The Patriot Post® · E pluribus unum? A Nation No More
Out of many, one -- no longer
“[T]he policy or advantage of [immigration] taking place in a body may be much questioned; for, by so doing, they retain the Language, habits and principles which they bring with them. Whereas by an intermixture with our people, they, or their descendants, get assimilated to our customs, measures and laws: in a word, soon become one people.” –George Washington
On the afternoon of July 4th, 1776, after voting to ratify the Declaration of Independence, the Second Continental Congress “Resolved, That Dr. Franklin, Mr. J. Adams and Mr. Jefferson, be a committee, to bring in a device for a seal for the United States of America.” The artist Pierre Eugene du Simitiere was enlisted by their committee to assist with the seal, and he proposed the use of E Pluribus Unum (Out of Many One) as the motto, signaling the unity of the states in defense of Liberty.
On August 20th, Benjamin Franklin, John Adams and Thomas Jefferson submitted the first sketch of the seal for consideration. It included in the center, six symbols for the countries of origin from which most of the colonial residents came, and 13 surrounding shields, each representing the “thirteen independent States of America,” over Simitiere’s banner, “E Pluribus Unum.”
Their design was not approved, nor were four additional designs in the years which followed, but as the Revolutionary War was closing, Congressional Secretary Charles Thompson and William Barton proposed an early version of the now familiar seal design with the eagle and motto. It was approved in 1782.
Both simple and elegant, Thomson explained, “The Escutcheon is composed of the chief & pale, the two most honorable ordinaries. The Pieces, paly, represent the several states all joined in one solid compact entire, supporting a Chief, which unites the whole & represents Congress. The Motto alludes to this union.”
First and foremost, E Pluribus Unum references the several states united in support and defense of Liberty as one nation, then and now. While our motto is unrelated to the “melting pot” definition some ascribe to it today, it does imply by extension, that all who come to America’s shores must be united as one people, forming one front in defense of our national foundation of Liberty.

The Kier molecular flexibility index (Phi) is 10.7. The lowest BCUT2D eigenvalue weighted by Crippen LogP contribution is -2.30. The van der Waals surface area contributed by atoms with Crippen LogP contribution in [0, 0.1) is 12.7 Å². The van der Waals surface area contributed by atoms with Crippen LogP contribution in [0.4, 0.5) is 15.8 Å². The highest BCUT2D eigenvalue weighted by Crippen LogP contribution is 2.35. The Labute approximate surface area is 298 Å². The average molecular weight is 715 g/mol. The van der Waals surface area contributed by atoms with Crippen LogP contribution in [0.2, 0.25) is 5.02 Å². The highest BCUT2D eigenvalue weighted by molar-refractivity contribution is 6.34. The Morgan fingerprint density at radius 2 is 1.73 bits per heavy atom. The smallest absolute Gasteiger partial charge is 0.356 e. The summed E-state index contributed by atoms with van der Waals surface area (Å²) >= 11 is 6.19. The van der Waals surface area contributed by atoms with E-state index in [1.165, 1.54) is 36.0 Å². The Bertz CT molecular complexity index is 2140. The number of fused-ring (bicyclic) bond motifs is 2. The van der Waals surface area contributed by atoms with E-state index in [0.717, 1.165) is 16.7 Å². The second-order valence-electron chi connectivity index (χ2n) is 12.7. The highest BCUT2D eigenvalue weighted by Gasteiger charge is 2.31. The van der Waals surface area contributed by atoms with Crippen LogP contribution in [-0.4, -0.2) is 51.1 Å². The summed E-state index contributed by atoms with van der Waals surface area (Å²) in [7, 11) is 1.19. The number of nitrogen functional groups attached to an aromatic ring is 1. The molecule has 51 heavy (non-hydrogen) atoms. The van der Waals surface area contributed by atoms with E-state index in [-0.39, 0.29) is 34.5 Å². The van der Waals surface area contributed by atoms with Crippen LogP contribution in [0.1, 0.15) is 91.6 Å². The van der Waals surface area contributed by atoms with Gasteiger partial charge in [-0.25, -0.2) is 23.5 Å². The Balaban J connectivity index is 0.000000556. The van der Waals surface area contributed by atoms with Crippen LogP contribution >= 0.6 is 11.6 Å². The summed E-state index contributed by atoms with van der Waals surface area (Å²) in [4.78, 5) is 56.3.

For 200 years we were, with some notable exceptions, one people united behind constitutional republicanism. But with the severed social and cultural entropy of the 1960s, that unity began to disintegrate. This was the era in which multiculturalism emerged – the era in which ethnocentricity became chic, and that emergence undermined the integration of immigrants coming to America. In fact, it encouraged them not to assimilate to our native language and culture, and that lack of assimilation has greatly undermined E Pluribus Unum.
Arthur Schlesinger, a former Harvard professor and senior advisor to JFK, published a retrospective on this era in 1991 called “The Disuniting of America.” Schlesinger wrote primarily about the orthodoxy of self-interested hyphenated-American citizen groups – who, rather than unifying to become one, were diversifying to become many. He warned that the cult of ethnicity would result in “the fragmentation and tribalization of America,” the natural consequence being that these special-interest groups would be co-opted by the political parties.
“Instead of a transformative nation with an identity all its own,” Schlesinger wrote, “America increasingly sees itself in this new light as preservative of diverse alien identities – groups ineradicable in their ethnic character.” He asserts, by way of inquiry, “Will the melting pot give way to the Tower of Babel?”
The disuniting of America is a foundational concern underlying much of the current security, economic and social debate (both rational and irrational) about immigration. This is the concern that a nation, which is already ethnically fragmented internally, risks complete disunity of its national integrity in the absence of borders.
It is clear that the overwhelming majority of Americans are rightfully adamant about many immigration issues: strict border security and enforcement; automatic detention and deportation of illegals; no extension of amnesty or fast-track citizenship for illegals; preservation of our tax-subsidized medical, educational and social services for American citizens and documented immigrants; strong penalties against employers who hire undocumented migrant workers; and “Americanization” of new legal immigrants – rather than the ill-conceived provisions of bilingual schools and government services which, in effect, dissuade immigrant integration.
We are also resolute in our rejection of birthright citizenship for children of illegal aliens, though this right is assured by our Constitution’s 14th Amendment. However, at the time of this Amendment, there was no provision distinguishing legal and illegal immigration. In other words, legislation outlawing this birthright for illegal aliens might well pass the Constitutional test.
On the other hand, the overwhelming majority of Americans don’t want to pay more for labor-intensive services like building, hotel and restaurant maintenance, or for labor-intensive products like agricultural produce. In addition, we don’t want to pay more for low-skilled and low-paying day-labor jobs like those associated with landscaping and construction. Indeed, there are few native-born Americans lining up for any of these jobs (though additional Welfare reform might create some competition).